Rural round-up

19/05/2020

Water storage more important than ever as economy recovers from COVID-19 – Irrigation NZ – James Fyfe:

Strategic water storage in key regions could play an important role in helping the country recover from COVID-19, says Irrigation New Zealand.

Many in the farming community were disappointed that last week’s Budget did not allocate any money specifically for water-related projects.

Although the primary sector did get a cash injection of almost $500 million, a large part of which went to fighting Mycoplasma bovis, as well as considerable investment in various schemes aimed at creating jobs in the industry, many questioned the lack of money for water storage.

The Budget came as Hawke’s Bay continues to struggle with one of the worst droughts in living memory. . . 

The missing socks – Cheyenne Nicholson:

New Zealand is home to an extraordinary number of entrepreneurs changing the world, making life easier and pushing the boundaries. In this series we meet dairy women who, along with being top-notch farmers, are entrepreneurs and business owners. They share the triumphs and challenges of starting and running a business and a farm. Cheyenne Nicholson caught up with Eva Botting.

As the saying goes, necessity is the mother of invention. 

And it was Phillip Botting’s need for new socks at Christmas 2018 and his wife Eva’s willingness to take the plunge into the business world that led to the creation of The Sock Agent. . .

Thanking New Zealand beekeepers on World Bee Day:

New Zealand honey bees will be giving their beekeepers a buzz of thanks this World Bee Day on Wednesday 20th May.

World Bee Day was established by the United Nations to raise awareness of the critical importance of bees, and other pollinators to the health of our planet and its people. While in many countries, bee populations are in decline: impacted by disease, pests, climate change and intensive agricultural practices, in New Zealand our honey bee population is healthy and continuing to grow.

Recent international research, based on data from the United Nations’ Food and Agricultural Organisation, found that New Zealand rated seventh in the world for bee population growth over a decade. . .

New speaker series reveals the good, the bad, and the opportunity in regenerative agriculture:

six-part online speaker series for farmers and growers will explore the nuts and bolts of regenerative agriculture (regen ag), from international trade opportunities in the wake of Covid-19 to how often animals should be moved when grazing.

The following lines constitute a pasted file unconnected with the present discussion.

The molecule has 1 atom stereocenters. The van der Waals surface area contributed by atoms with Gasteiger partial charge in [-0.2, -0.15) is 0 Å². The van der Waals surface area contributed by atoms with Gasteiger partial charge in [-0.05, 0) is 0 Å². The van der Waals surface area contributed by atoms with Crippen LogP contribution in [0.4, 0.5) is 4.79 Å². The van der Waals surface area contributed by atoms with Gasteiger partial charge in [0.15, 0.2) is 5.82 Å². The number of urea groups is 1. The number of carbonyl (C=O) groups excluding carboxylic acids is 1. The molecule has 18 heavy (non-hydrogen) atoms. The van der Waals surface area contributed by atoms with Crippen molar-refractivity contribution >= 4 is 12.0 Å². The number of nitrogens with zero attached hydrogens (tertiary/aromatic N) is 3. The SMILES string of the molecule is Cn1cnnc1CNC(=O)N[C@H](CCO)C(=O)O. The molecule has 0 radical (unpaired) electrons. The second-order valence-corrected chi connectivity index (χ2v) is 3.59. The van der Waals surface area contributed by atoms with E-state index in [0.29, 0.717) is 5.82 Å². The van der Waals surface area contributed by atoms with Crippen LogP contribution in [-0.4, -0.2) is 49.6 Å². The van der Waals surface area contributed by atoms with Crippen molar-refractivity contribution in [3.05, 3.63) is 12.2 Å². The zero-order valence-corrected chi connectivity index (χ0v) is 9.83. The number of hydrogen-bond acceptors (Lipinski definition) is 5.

Hosted by think-tank Pure Advantage and the Edmund Hillary Fellowship, the series authored and hosted by Alina Siegfried will provide insights into the benefits and costs of regen ag and the practicalities of changing systems while maintaining production on a working farm.

The series features Kiwi farmers and international experts, including Gary Hirshberg, Co-founder and former Chief Executive of Stonyfield Organics, the second largest organic dairy company in the world. Soil scientists and business leaders will explore the role of market mechanisms, funding models, soil science, systems-thinking, and community mental health. . . 

Frustrated farmers living on the edge :

THE SEARLE family can’t do too much more to streamline its dairy operation without access to affordable irrigation water.

The family, parents Geoff and Tracey along with sons Michael, 29, and Matt, 35, who farm just outside Barham in NSW, are on its second year of zero allocation and it is decimating a once thriving business.

“We have a pretty good dairy set up and we are just watching it dwindle away to dust,” Matt said.

He said the family has tried to make things work with minimal water and for the last two years a zero allocation. . .

It’s back to business at Level 2 for Ecowool:

New Zealand took a proactive response to the coronavirus, COVID-19, which meant that for a time, many businesses had to close their doors. However, with the changing of the alert levels, it’s business as usual for online sales of quality New Zealand-made products.

The Ecowool team is proud to be able to offer a variety of beautiful sheepskin, wool, natural, and knitwear products for customers around the world from their online store. These are carefully packaged following government guidelines, and then sent on their way. . .